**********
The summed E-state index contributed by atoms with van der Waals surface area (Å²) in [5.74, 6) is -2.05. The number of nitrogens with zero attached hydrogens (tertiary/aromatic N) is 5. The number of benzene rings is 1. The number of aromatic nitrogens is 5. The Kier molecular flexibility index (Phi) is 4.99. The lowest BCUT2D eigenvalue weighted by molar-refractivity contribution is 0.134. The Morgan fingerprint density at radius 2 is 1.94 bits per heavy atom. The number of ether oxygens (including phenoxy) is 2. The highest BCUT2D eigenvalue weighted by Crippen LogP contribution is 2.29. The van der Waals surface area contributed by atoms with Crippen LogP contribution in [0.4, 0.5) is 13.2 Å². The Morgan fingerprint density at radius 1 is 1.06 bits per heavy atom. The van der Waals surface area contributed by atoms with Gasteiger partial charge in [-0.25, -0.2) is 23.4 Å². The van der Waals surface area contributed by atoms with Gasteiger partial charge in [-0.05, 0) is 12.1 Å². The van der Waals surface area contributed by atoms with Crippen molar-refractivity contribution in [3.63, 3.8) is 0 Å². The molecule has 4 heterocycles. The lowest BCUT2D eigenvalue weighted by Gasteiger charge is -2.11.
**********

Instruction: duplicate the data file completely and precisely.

The summed E-state index contributed by atoms with van der Waals surface area (Å²) in [5.74, 6) is -2.05. The number of nitrogens with zero attached hydrogens (tertiary/aromatic N) is 5. The number of benzene rings is 1. The number of aromatic nitrogens is 5. The Kier molecular flexibility index (Phi) is 4.99. The lowest BCUT2D eigenvalue weighted by molar-refractivity contribution is 0.134. The Morgan fingerprint density at radius 2 is 1.94 bits per heavy atom. The number of ether oxygens (including phenoxy) is 2. The highest BCUT2D eigenvalue weighted by Crippen LogP contribution is 2.29. The van der Waals surface area contributed by atoms with Crippen LogP contribution in [0.4, 0.5) is 13.2 Å². The Morgan fingerprint density at radius 1 is 1.06 bits per heavy atom. The van der Waals surface area contributed by atoms with Gasteiger partial charge in [-0.25, -0.2) is 23.4 Å². The van der Waals surface area contributed by atoms with Gasteiger partial charge in [-0.05, 0) is 12.1 Å². The van der Waals surface area contributed by atoms with Crippen molar-refractivity contribution in [3.63, 3.8) is 0 Å². The molecule has 4 heterocycles. The lowest BCUT2D eigenvalue weighted by Gasteiger charge is -2.11.